The KwaZulu-Natal police Commissioner Mmamonnye Ngobeni justified the murder of Nqobile Nzuza in terms of “a constitutional mandate to maintain law and order”. He warned the public that the police “will use necessary force to execute this constitutional mandate”. He said nothing at all about the failure of the police to act against the unconstitutional evictions in the area or the equally unconstitutional violence by the state, death threats against activists from local party leaders and the murders at the hands of shadowy assassins. Ngobeni, just like the average middle class person leaving a comment on a news site, implicitly defined a whole group of people as outside of the law. The result of this is that violence against these people is made to appear legitimate to the point of not even requiring comment while their protest at gross, unlawful and at times murderous oppression is made to appear inherently criminal and anti-social. The lines of continuity between Ngobeni’s view, which is of course entirely at odds with the constitution, and an essential feature of racism are clear.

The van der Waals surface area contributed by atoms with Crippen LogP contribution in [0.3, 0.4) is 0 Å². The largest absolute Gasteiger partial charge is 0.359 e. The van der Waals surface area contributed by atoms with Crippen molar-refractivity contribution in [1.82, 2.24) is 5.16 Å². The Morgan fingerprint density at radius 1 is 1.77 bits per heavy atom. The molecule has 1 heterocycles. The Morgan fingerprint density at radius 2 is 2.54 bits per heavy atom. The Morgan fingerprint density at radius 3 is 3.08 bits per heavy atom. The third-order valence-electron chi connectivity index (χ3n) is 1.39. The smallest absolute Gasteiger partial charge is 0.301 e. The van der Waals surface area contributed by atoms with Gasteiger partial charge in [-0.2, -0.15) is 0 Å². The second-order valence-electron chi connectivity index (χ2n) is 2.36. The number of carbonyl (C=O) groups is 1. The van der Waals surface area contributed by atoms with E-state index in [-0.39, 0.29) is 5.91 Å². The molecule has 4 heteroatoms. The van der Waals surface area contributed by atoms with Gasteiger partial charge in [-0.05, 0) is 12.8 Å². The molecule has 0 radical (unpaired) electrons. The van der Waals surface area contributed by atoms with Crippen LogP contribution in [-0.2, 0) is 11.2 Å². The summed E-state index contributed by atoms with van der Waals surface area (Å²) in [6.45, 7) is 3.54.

In a similarly cavalier fashion Police spokesperson Solomon Makgale removed the protest on which Nzuza was shot dead from the political sphere and placed it in the criminal sphere. “I don’t think we can call it a protest. It stops being a protest when a crime is committed - then it is a crime. The police restrained themselves.” For Jay Naicker, also a police spokesperson, there was “some sinister motive” behind the protest. “The allegations (sic) that they were protesting at four o’clock in the morning in winter, in a dark corner, when everyone is sleeping; this can’t be protest action.”